Now that her commute to the office lasts all of 10 seconds, Vicki Hall has lots of time on her hands. A senior communications analyst for Visa International, Hall used to drive some 2 1/2 hours each day to and from Visa's San Francisco headquarters. After moving to Pensacola, Fla., Hall, a single mother, is still taking care of business. With the blessing of her California bosses and armed with a company-paid PC, fax, ISDN phone line, and storage shelves, Hall has turned a spare bedroom into an office. "Telecommuting gave me my life back," she says.
As professional men and women attempT to do justice to their careers while attending to family and personal needs, more and more are working without visiting the office more than once in a blue moon. The appeal is enormous. At home, you can spend more time with the kids, work in casual clothes, and tailor a schedule that lets you tackle your job at odd hours. Some 9.9 million people work outside their main corporate offices at least three days a month, up from 9.1 million in 1997 and 5.4 million in 1993, according to Raymond Boggs, director of home-office research for INternational Data Corp. in Framingham, Mass.
Telecommuting has gotten an added boost from a strong economy in which employers must make accommodations to attract the best and brightest workers. There are also environmental and political pressures as companies respond to Clean Air Act provisions that aim to cut traffic. And businesses want to pare real estate costs by creating "hoteling" arrangements in which, say, 10 people share a single cubicle on an as-needed basis. Companies are finding that telecommuting can boost productivity 5% to 20%, according to Jack M. Nilles, author of Managing Telework (John Wiley & Sons, $29.95).
Technology is helping people break free of the office. With laptops, speedy modems, the Internet, and the emergence of corporate intranets, jobs are becoming portable. Employers and employees can easily swap E-mail and share PC documents from afar. This cuts down on faxing and overnight-courier costs.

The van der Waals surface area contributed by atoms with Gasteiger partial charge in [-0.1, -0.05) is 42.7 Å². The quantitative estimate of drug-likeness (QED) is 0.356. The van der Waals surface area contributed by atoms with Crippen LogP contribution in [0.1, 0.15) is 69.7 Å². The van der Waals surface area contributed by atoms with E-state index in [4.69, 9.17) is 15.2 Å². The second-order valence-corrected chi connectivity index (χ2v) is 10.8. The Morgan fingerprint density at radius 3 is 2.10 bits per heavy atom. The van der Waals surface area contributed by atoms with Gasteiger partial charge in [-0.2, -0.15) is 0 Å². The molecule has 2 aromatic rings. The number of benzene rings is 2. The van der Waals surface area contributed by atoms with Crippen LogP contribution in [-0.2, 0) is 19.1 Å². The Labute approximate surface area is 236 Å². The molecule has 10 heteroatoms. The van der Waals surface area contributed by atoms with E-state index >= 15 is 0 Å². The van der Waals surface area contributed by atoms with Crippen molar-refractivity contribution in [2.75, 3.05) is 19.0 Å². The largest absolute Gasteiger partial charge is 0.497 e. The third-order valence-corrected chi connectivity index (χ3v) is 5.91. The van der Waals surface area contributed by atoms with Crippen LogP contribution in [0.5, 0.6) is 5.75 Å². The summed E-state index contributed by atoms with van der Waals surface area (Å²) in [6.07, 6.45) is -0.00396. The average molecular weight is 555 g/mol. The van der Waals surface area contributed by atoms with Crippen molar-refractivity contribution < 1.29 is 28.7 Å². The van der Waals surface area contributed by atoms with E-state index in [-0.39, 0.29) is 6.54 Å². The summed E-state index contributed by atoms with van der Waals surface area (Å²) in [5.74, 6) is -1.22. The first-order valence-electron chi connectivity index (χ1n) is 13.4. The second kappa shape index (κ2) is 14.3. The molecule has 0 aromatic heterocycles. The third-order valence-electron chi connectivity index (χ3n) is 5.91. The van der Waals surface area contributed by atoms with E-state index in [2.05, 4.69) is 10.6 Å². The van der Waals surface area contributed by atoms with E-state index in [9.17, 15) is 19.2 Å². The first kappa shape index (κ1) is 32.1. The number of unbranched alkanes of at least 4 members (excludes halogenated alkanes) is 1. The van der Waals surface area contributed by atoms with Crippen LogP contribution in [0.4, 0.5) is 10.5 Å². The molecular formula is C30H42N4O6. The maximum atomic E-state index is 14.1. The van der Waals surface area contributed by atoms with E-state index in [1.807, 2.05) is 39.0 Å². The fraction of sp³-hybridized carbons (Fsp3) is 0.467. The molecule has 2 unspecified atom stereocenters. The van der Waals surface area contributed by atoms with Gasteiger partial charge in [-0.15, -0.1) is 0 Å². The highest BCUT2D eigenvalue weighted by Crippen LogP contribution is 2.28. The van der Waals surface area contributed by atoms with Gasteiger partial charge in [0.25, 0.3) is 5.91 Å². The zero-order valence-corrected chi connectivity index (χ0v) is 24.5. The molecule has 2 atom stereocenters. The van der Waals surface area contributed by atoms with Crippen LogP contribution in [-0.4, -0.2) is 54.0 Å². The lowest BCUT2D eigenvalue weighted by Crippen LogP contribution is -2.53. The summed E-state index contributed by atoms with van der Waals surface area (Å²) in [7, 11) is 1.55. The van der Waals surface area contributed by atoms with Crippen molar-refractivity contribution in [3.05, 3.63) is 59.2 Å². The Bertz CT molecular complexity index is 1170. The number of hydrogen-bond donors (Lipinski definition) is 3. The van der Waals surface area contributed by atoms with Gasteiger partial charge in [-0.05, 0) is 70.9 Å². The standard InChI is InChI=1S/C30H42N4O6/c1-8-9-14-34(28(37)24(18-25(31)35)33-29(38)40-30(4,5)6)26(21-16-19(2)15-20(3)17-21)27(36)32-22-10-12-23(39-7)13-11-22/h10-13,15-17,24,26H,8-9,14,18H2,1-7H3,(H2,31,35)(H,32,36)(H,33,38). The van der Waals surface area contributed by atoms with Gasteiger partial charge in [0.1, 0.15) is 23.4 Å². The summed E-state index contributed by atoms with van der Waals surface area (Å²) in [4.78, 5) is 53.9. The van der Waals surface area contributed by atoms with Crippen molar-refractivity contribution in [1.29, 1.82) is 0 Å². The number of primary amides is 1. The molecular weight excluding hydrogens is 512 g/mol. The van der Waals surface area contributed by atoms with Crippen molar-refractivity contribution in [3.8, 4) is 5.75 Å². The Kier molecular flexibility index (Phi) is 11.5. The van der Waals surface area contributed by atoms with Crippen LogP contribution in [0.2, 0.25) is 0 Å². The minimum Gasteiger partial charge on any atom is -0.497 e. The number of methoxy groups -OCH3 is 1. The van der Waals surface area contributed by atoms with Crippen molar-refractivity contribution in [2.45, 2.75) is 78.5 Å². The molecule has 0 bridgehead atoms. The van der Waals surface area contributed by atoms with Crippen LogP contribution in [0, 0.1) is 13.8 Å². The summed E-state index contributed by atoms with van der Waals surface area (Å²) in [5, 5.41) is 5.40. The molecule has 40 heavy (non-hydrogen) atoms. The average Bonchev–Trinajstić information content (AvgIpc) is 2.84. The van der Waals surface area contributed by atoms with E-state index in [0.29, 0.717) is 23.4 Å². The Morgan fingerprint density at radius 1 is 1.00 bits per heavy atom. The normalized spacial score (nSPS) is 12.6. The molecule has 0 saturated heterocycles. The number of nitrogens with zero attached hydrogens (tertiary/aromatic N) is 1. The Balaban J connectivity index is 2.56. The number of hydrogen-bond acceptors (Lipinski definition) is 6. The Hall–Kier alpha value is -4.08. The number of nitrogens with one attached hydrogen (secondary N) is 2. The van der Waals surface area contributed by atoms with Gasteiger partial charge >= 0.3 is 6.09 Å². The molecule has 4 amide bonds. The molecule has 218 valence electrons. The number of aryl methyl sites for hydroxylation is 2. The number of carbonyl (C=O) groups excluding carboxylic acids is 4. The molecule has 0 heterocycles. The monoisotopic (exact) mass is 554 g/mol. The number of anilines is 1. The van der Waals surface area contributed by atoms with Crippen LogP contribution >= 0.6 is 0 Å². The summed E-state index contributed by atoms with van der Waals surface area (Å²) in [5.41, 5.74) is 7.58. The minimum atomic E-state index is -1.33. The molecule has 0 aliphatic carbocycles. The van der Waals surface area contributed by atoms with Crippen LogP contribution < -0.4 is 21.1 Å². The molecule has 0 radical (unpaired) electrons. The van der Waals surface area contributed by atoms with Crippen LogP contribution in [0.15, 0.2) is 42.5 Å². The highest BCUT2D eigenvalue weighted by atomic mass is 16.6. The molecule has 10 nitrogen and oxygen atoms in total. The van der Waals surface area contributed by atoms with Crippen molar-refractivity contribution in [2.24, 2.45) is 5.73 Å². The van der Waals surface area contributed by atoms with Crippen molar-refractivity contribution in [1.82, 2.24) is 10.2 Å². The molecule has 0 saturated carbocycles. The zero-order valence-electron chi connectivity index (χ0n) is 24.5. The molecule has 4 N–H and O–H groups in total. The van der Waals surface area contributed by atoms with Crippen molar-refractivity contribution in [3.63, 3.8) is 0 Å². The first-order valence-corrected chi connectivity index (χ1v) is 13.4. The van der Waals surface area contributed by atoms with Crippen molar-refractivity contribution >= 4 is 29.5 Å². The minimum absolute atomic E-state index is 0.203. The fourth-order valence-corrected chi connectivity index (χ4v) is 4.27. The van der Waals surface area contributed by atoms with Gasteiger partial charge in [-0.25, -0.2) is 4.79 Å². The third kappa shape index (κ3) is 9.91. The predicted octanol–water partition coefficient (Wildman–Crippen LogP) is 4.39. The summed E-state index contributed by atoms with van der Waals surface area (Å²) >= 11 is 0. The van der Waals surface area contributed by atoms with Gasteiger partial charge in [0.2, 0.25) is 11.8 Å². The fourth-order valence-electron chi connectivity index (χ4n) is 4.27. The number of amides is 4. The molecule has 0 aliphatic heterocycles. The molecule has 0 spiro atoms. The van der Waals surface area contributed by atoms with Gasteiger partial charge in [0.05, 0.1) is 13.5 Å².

Is telecommuting for you? Nearly 75% of teleworkers responding to an AT&T survey last year said they were more satisfied with their personal and family lives than before they started working at home. But telecommuting is not for every person or job, and you'll need a massive dose of self-discipline to pull it off. Ask yourself if you can perform your duties without the boss breathing down your neck. On the other hand, would you go stir-crazy without being able to schmooze with officemates?
Many companies insist that you iron out a schedule with your supervisor before you begin. You may prefer to work at 6 a.m. and hit the links at 3 p.m.--just be sure you're available for those 9 a.m. meetings. Not every company will require formal training before you set up a remote office, but it's a good idea to sound out your boss about his or her concerns.
APPEARANCES COUNT. It's equally smart to assuage the fears of co-workers. Your colleagues may become resentful if they think you're on paid vacation or suspect they'll get saddled with extra work in your absence. As a result, you may want to trade favors with your cohorts--by covering for them if they leave early one day, for example. And make sure they know they can call you at home. Appearances count: If you choose to work two days a week at home, you may not want to make them Monday and Friday, advises telecommuting consultant Gil Gordon in Monmouth Junction, N.J. Peers might think you're taking long weekends.